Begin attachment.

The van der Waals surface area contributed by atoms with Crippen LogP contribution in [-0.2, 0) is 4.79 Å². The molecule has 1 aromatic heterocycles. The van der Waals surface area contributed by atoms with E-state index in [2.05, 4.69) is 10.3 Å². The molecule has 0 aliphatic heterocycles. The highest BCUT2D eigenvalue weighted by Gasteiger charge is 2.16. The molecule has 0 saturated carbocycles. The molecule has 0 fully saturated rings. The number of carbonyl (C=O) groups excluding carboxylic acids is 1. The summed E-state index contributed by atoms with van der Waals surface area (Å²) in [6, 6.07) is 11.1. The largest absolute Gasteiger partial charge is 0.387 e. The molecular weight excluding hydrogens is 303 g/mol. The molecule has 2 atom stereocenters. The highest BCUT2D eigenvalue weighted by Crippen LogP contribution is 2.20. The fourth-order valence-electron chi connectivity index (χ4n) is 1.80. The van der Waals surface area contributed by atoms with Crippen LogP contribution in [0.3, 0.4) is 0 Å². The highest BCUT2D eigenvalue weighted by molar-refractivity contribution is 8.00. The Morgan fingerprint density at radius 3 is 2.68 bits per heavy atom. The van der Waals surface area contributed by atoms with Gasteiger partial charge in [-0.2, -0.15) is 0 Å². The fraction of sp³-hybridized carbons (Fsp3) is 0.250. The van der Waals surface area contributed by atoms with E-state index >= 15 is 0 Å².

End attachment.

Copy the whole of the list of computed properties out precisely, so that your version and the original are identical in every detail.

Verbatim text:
The van der Waals surface area contributed by atoms with Crippen LogP contribution in [-0.2, 0) is 4.79 Å². The molecule has 1 aromatic heterocycles. The van der Waals surface area contributed by atoms with E-state index in [2.05, 4.69) is 10.3 Å². The molecule has 0 aliphatic heterocycles. The highest BCUT2D eigenvalue weighted by Gasteiger charge is 2.16. The molecule has 0 saturated carbocycles. The molecule has 0 fully saturated rings. The number of carbonyl (C=O) groups excluding carboxylic acids is 1. The summed E-state index contributed by atoms with van der Waals surface area (Å²) in [6, 6.07) is 11.1. The largest absolute Gasteiger partial charge is 0.387 e. The molecular weight excluding hydrogens is 303 g/mol. The molecule has 2 atom stereocenters. The highest BCUT2D eigenvalue weighted by Crippen LogP contribution is 2.20. The fourth-order valence-electron chi connectivity index (χ4n) is 1.80. The van der Waals surface area contributed by atoms with Crippen LogP contribution in [0.3, 0.4) is 0 Å². The highest BCUT2D eigenvalue weighted by molar-refractivity contribution is 8.00. The Morgan fingerprint density at radius 3 is 2.68 bits per heavy atom. The van der Waals surface area contributed by atoms with Gasteiger partial charge in [-0.2, -0.15) is 0 Å². The fraction of sp³-hybridized carbons (Fsp3) is 0.250. The van der Waals surface area contributed by atoms with E-state index >= 15 is 0 Å².